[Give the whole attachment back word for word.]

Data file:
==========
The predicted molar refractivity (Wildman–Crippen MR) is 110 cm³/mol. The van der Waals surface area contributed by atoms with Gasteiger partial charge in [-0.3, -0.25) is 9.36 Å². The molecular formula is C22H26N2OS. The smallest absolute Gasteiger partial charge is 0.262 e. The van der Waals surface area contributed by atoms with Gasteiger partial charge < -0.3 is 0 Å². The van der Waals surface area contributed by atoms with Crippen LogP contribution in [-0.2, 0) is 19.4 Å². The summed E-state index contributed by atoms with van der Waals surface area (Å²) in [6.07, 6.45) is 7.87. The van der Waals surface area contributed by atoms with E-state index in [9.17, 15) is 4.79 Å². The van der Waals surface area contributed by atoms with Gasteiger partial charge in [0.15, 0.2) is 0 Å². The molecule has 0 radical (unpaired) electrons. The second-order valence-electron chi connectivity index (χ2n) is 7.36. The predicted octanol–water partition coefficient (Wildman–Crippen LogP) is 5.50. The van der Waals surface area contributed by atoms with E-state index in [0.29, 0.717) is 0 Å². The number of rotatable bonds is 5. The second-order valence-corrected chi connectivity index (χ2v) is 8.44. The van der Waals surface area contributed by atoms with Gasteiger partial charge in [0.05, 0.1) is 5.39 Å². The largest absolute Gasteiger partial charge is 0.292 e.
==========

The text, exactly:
The predicted molar refractivity (Wildman–Crippen MR) is 110 cm³/mol. The van der Waals surface area contributed by atoms with Gasteiger partial charge in [-0.3, -0.25) is 9.36 Å². The molecular formula is C22H26N2OS. The smallest absolute Gasteiger partial charge is 0.262 e. The van der Waals surface area contributed by atoms with Gasteiger partial charge < -0.3 is 0 Å². The van der Waals surface area contributed by atoms with Crippen LogP contribution in [-0.2, 0) is 19.4 Å². The summed E-state index contributed by atoms with van der Waals surface area (Å²) in [6.07, 6.45) is 7.87. The van der Waals surface area contributed by atoms with E-state index in [9.17, 15) is 4.79 Å². The van der Waals surface area contributed by atoms with Gasteiger partial charge in [0.15, 0.2) is 0 Å². The molecule has 0 radical (unpaired) electrons. The second-order valence-electron chi connectivity index (χ2n) is 7.36. The predicted octanol–water partition coefficient (Wildman–Crippen LogP) is 5.50. The van der Waals surface area contributed by atoms with E-state index in [0.29, 0.717) is 0 Å². The number of rotatable bonds is 5. The second-order valence-corrected chi connectivity index (χ2v) is 8.44. The van der Waals surface area contributed by atoms with Gasteiger partial charge in [0.05, 0.1) is 5.39 Å². The largest absolute Gasteiger partial charge is 0.292 e.